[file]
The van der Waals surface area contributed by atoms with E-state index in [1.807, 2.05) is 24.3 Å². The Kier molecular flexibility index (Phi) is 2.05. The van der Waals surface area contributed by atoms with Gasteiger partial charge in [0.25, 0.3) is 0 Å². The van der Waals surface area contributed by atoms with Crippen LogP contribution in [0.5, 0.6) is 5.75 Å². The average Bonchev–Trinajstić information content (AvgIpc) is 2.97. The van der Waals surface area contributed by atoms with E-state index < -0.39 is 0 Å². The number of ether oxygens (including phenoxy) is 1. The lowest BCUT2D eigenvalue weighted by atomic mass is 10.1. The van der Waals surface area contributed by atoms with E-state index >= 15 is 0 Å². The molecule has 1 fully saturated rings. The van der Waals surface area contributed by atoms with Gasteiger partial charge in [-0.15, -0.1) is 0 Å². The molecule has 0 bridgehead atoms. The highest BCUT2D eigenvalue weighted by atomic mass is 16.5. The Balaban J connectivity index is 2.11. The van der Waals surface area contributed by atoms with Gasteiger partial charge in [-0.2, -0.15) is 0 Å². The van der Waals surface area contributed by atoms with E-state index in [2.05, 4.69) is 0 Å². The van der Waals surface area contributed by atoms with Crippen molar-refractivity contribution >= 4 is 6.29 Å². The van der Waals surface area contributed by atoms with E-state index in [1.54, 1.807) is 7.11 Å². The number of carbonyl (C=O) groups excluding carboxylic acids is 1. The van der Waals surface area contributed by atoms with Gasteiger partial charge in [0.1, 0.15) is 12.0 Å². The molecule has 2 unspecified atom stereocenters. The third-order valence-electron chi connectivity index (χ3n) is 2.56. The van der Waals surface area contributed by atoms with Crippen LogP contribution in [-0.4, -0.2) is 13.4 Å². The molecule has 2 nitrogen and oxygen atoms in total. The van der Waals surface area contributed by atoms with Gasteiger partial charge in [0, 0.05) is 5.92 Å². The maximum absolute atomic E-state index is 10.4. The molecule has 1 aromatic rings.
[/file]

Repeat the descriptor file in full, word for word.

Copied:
The van der Waals surface area contributed by atoms with E-state index in [1.807, 2.05) is 24.3 Å². The Kier molecular flexibility index (Phi) is 2.05. The van der Waals surface area contributed by atoms with Gasteiger partial charge in [0.25, 0.3) is 0 Å². The van der Waals surface area contributed by atoms with Crippen LogP contribution in [0.5, 0.6) is 5.75 Å². The average Bonchev–Trinajstić information content (AvgIpc) is 2.97. The van der Waals surface area contributed by atoms with E-state index < -0.39 is 0 Å². The number of ether oxygens (including phenoxy) is 1. The lowest BCUT2D eigenvalue weighted by atomic mass is 10.1. The van der Waals surface area contributed by atoms with E-state index >= 15 is 0 Å². The molecule has 1 fully saturated rings. The van der Waals surface area contributed by atoms with Gasteiger partial charge in [-0.15, -0.1) is 0 Å². The molecule has 0 bridgehead atoms. The highest BCUT2D eigenvalue weighted by atomic mass is 16.5. The Balaban J connectivity index is 2.11. The van der Waals surface area contributed by atoms with Gasteiger partial charge in [-0.2, -0.15) is 0 Å². The van der Waals surface area contributed by atoms with E-state index in [2.05, 4.69) is 0 Å². The van der Waals surface area contributed by atoms with Crippen molar-refractivity contribution >= 4 is 6.29 Å². The van der Waals surface area contributed by atoms with E-state index in [1.54, 1.807) is 7.11 Å². The number of carbonyl (C=O) groups excluding carboxylic acids is 1. The van der Waals surface area contributed by atoms with Gasteiger partial charge in [0.1, 0.15) is 12.0 Å². The molecule has 2 unspecified atom stereocenters. The third-order valence-electron chi connectivity index (χ3n) is 2.56. The van der Waals surface area contributed by atoms with Crippen LogP contribution in [-0.4, -0.2) is 13.4 Å². The molecule has 2 nitrogen and oxygen atoms in total. The van der Waals surface area contributed by atoms with Gasteiger partial charge in [0, 0.05) is 5.92 Å². The maximum absolute atomic E-state index is 10.4. The molecule has 1 aromatic rings.